COMMENTARY

A Bad Flu Year: Lives Are Saved Even With a 'Less Effective' Vaccine

Paul A. Offit, MD

Disclosures

January 30, 2018

Editorial Collaboration

Medscape &

Hi. My name is Paul Offit. I'm talking to you from the Vaccine Education Center at Children's Hospital of Philadelphia. What I want to talk about today is the influenza virus's elusiveness—specifically, that it's elusive in three ways. First is that every year, the hemagglutinin (the cell attachment protein that sits on the surface of the virus) mutates. It mutates so much from one year to the next, that immunization or natural infection one year doesn't protect against disease the following year. For that reason, everyone over 6 months of age in the United States is recommended to receive an influenza vaccine.

The way that the influenza strains are picked is that every year, the strains that are circulating in South America are recognized by the US Food and Drug Administration and then are included in the vaccine. Sometimes, however, as those viruses travel from South America to North America, they mutate—so much so, that they mutate away from the strains that were included in the vaccine. That's what happened in the 2014-2015 season, when the efficacy of the flu vaccine was only 13%. And that was because 80% of the strains that were circulating in the United States that year were variant to the strains that were originally included in the vaccine—the so-called H3N2 variant strains.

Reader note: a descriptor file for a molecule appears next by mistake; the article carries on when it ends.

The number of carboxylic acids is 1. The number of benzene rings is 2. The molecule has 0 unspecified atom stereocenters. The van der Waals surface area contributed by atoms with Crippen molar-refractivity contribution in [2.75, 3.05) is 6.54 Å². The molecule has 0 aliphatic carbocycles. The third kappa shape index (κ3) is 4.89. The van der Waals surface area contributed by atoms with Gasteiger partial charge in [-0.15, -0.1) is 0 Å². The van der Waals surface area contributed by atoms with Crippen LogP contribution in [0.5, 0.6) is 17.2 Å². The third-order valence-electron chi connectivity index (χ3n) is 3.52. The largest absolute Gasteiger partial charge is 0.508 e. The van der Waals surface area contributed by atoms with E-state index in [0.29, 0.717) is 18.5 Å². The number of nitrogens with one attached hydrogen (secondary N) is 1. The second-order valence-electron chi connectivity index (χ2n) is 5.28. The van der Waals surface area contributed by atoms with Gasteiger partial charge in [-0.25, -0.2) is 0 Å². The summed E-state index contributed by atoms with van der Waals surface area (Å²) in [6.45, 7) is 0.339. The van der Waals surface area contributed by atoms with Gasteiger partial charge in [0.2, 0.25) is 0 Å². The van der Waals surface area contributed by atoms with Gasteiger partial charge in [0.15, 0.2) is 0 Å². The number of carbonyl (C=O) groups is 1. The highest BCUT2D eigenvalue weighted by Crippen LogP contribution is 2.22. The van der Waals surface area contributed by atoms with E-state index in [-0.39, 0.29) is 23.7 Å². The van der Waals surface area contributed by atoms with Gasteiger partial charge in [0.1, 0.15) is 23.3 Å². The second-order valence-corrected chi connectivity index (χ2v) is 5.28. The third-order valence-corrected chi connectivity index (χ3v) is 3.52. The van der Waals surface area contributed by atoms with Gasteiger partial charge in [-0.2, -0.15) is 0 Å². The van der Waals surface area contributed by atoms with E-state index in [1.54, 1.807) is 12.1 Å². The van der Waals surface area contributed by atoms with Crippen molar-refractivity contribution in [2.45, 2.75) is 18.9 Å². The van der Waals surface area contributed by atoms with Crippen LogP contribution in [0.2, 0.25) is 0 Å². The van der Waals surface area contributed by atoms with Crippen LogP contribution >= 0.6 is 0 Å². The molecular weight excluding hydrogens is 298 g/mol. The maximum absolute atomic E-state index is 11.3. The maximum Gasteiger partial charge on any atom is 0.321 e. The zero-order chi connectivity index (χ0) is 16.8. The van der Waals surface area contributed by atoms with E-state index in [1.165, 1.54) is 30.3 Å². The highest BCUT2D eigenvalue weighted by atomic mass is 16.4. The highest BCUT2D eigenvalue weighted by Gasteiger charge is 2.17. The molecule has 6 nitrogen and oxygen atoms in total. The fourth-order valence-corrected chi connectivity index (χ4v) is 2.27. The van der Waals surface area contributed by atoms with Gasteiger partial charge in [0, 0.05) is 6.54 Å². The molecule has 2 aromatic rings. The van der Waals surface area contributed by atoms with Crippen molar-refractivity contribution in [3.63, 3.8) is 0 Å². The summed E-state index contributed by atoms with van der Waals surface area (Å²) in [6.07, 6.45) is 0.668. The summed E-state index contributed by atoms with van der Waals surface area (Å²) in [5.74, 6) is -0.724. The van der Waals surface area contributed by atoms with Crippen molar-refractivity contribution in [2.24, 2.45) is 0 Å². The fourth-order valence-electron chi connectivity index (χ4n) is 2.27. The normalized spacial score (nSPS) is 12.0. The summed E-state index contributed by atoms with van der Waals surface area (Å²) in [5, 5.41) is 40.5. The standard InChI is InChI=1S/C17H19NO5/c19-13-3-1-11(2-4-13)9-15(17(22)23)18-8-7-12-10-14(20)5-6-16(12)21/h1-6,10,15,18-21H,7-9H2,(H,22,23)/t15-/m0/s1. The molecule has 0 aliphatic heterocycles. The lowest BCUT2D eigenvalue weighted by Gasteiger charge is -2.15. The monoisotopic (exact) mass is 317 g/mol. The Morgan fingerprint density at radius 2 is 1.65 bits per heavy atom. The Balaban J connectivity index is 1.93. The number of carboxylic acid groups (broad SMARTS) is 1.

The third way that influenza virus mutates is during manufacture; specifically, manufacture in eggs. This doesn't really happen in mammalian cells; it doesn't happen with recombinant DNA-technology vaccines, but it does happen when the virus can grow in eggs, and that, apparently, might have been what happened to explain the only 42% efficacy that we saw last year, during the 2016-2017 season. Now, with that said, if you look at the number of deaths that have been prevented by the influenza vaccine between the 2005-2006 season and the 2013-2014 season, we have saved an estimated 40,000 lives with the influenza vaccine. The efficacy of the influenza vaccine when you don't get it is 0%, and 40% is better than 0%. So although the vaccine isn't perfect, it's still of value and therefore should be used. Thank you.

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